Two thousand, two hundred varieties. Two examples of each. And that’s not counting the new plantings in the next field.If you can’t find an apple you like in Brogdale’s National Fruit Collection, chances are you aren’t going to find an apple you like anywhere.
I first went last year, where I met a fantastically knowledgeable chap called Paul who took me round the collection on a personal tour, where I chose the six new varieties I ordered last year (one will be arriving this year, as they’d run out in 2015). I had a fantastic time, got my father’s mystery apple tree identified (a Laxton Superb) and was keen to repeat the experience this year.
I also had my own mystery to solve – the ‘Egremont Russet‘ which, despite the label, was clearly anything but.
One of the problems of Brogdale’s Apple Festival is what to do first. I was in the queue for the apple ID when I realised there was a talk about grafting going on in the glasshouse. I snuck in the side and learned some very interesting snippets, including the clearest explanation I’ve ever heard about root stocks and a step-by-step demonstration of the cutting process.
One of the curious things about apple growing is that everyone has their own ideas about it. I heard totally different advice both in the ID ‘clinic’ and on my walk – but hey – it all seems to point to the same basic thing – apples want to grow and even if you totally mess it up, it’s likely the apple will survive, as long as you leave a few leaves on it and don’t torch it to the ground.
I will, apparently, have to be brave with my lovely new trees and cut them down to about a foot above the ground to allow lots of fruiting spurs to develop over many years. Okaaaay…
The apple barn is the ‘main event’ and this year there were over a thousand apples to inspect and admire. There were about forty different types of apple to try and buy. I did start noting down my choices as I popped them into my bag, but eventually I gave in and just bought a variety of varieties – it will be a lucky dip. I know Holstein was in there crisp, bright and fresh, definitely an apple I’d consider growing.
I remembered last year, feeling like Dennis the Menace after a day’s scrumping and didn’t eat quite so much all at once. but you have to try everything, don’t you…
Next I wandered over to the cooking tent where I caught the end of a fascinating lecture by the excellent Rosie Makes Jam.
She urges people everywhere to teach people everywhere how to preserve food, and does her own bit with a fantastic blog, which I wholeheartedly recommend. I spent some time after the talk bending Rosie’s ear about the bits I’d missed and some dreary issues I’ve been having with fruit pastilles (don’t ask…)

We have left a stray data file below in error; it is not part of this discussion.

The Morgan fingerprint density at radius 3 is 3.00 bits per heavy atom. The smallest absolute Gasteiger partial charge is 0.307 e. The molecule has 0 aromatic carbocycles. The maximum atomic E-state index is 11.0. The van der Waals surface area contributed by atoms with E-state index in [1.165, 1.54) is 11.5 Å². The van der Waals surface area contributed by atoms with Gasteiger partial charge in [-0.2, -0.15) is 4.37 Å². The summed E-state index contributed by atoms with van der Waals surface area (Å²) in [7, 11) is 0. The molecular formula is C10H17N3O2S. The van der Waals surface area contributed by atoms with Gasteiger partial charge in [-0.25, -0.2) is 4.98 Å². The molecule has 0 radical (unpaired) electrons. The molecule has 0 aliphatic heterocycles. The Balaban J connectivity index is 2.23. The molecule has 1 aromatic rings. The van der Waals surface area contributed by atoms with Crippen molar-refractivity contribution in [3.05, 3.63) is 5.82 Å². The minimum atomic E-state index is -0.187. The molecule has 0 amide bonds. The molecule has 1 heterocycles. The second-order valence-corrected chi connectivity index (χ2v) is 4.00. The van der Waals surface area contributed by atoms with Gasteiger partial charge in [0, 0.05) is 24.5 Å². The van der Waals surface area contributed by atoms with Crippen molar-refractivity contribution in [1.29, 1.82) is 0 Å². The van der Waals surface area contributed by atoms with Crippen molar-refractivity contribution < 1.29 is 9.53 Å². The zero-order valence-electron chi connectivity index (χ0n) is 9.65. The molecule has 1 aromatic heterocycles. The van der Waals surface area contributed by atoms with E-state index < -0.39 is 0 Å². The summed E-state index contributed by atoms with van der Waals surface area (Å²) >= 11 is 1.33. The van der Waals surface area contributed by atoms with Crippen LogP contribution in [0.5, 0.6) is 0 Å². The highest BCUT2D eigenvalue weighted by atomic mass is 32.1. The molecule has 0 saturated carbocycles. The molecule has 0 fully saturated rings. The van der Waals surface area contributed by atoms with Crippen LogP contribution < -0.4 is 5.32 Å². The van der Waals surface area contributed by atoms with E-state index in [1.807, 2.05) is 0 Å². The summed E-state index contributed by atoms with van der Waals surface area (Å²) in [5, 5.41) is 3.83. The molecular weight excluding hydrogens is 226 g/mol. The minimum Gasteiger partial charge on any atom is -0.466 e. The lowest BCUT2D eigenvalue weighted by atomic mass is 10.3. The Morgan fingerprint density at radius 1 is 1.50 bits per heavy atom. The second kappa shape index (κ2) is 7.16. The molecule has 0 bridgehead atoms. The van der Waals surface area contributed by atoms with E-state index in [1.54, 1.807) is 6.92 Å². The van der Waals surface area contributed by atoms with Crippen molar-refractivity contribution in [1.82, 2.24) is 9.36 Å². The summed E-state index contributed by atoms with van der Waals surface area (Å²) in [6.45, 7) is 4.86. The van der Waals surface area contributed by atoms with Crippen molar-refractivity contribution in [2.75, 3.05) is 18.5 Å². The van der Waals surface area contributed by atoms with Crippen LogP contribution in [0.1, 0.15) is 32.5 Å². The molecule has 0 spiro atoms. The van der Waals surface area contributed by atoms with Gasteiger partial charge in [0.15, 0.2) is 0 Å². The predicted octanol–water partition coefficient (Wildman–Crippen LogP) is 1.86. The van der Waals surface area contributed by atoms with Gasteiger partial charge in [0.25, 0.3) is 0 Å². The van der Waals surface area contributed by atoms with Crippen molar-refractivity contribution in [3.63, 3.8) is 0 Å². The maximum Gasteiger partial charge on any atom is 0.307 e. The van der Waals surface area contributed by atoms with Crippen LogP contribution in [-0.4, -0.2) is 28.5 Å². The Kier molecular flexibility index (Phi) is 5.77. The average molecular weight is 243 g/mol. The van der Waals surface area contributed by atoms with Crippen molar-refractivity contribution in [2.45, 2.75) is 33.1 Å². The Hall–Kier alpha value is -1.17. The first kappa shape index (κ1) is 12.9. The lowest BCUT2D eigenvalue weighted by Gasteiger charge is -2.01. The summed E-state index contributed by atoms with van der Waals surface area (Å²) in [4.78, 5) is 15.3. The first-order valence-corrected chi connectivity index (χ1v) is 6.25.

I’ve never been on Brogdale’s tiny train, which is a shame as it looks great fun. Nor have I played in the giant play area or really paid too much attention to the music. I am sure I am the poorer for it. If I ever get so many apples I can take advantage of the pressing service, I’ll join the queue here.
I was determined to join a walk, though, not least to thank Paul for his sterling advice last year. I didn’t see him; he was out on another tour, but I did join Rosemary and, as luck would have it, I was the only person around so I got a second personal tour in two visits. Yay!
Rosemary showed me around the new plantings, that will eventually take the place of the second collection, now forty years old. It’s only four years old but already laden with fruit – in some cases overladen – putting my poor crop to shame.
It’s made me really think about what I’m doing wrong. Part of it’s down to the location – I’m on a steep hill, on sand, so maybe the irrigation isn’t all it could be. But I’ve never fed the trees. I’ll give them a good mulch with manure this winter; see if I can’t up production a little.
Rosemary pointed out a little weather station, which takes readings at ‘apple level,’ to give the most accurate results to the scientists who work out of Brogdale.
She also showed me some other fruits – gages, plums, and, very interesting to me, the Meeches Prolific quince – I was glad to see theirs aren’t ripe yet either.
Here’s a curious thing – if a plum is named a water bird, chances are they were bred by famous Victorian plantsman Mr Rivers, and if it’s after a land bird, it’s probably by his contemporary, Mr Laxton. A possible rivalry, maybe? I will have to look into this. I love the idea of two warring fruit-growers naming each other to the death…
By this point I thought I’d better get my unknown apple identified. It took seconds for the experts to ID it – a dreary Golden Delicious.
I have three options:
- Dig it up and change it for something event-y
- Keep it as Golden Delicious as a decoy to scrumpers (who took eight of the eleven apples on the tree this week, grrr…). I’m told Golden Delicious, if grown well and allowed to mature properly, actually taste pretty decent.
- Graft something else onto it. This is quite an attractive option. I like ‘projects’ and Rosemary tells me a lot of apples are now double-grafted – with the final apple grafted onto a Golden Delicious, grafted onto the root stock.
I don’t have to decide now – it’s most definitely not the time of year to do anything.
Talking of decoy apples, I’m seriously considering Knobby Russet:
Not a looker, but it peels up just fine.
So, as last year, Brogdale’s National Apple Festival lived up to the hype. It’s great fun, you learn loads and if you’re anything like me you’ll come home with one identified apple and several bags of pick & mix apples that you might have known the name for at some point.